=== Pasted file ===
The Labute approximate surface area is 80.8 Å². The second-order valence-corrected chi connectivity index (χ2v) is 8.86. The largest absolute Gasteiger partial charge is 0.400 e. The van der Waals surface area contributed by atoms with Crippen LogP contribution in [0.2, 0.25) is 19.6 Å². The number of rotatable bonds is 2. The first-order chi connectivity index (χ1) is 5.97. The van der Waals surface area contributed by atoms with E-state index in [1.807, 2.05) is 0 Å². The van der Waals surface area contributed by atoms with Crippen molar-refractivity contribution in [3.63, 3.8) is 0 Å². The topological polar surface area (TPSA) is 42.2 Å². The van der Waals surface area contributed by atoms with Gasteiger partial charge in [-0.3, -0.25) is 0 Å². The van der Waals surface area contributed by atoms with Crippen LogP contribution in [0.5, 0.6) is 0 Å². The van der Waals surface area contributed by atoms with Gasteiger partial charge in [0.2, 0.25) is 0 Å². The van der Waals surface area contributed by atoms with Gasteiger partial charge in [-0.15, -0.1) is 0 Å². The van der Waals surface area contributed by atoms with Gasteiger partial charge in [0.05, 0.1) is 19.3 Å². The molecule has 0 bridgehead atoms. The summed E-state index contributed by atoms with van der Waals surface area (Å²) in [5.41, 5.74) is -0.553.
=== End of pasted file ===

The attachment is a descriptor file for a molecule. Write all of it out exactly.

The Labute approximate surface area is 80.8 Å². The second-order valence-corrected chi connectivity index (χ2v) is 8.86. The largest absolute Gasteiger partial charge is 0.400 e. The van der Waals surface area contributed by atoms with Crippen LogP contribution in [0.2, 0.25) is 19.6 Å². The number of rotatable bonds is 2. The first-order chi connectivity index (χ1) is 5.97. The van der Waals surface area contributed by atoms with E-state index in [1.807, 2.05) is 0 Å². The van der Waals surface area contributed by atoms with Crippen molar-refractivity contribution in [3.63, 3.8) is 0 Å². The topological polar surface area (TPSA) is 42.2 Å². The van der Waals surface area contributed by atoms with Gasteiger partial charge in [-0.3, -0.25) is 0 Å². The van der Waals surface area contributed by atoms with Crippen LogP contribution in [0.5, 0.6) is 0 Å². The van der Waals surface area contributed by atoms with Gasteiger partial charge in [0.2, 0.25) is 0 Å². The van der Waals surface area contributed by atoms with Gasteiger partial charge in [-0.15, -0.1) is 0 Å². The van der Waals surface area contributed by atoms with Gasteiger partial charge in [0.05, 0.1) is 19.3 Å². The molecule has 0 bridgehead atoms. The summed E-state index contributed by atoms with van der Waals surface area (Å²) in [5.41, 5.74) is -0.553.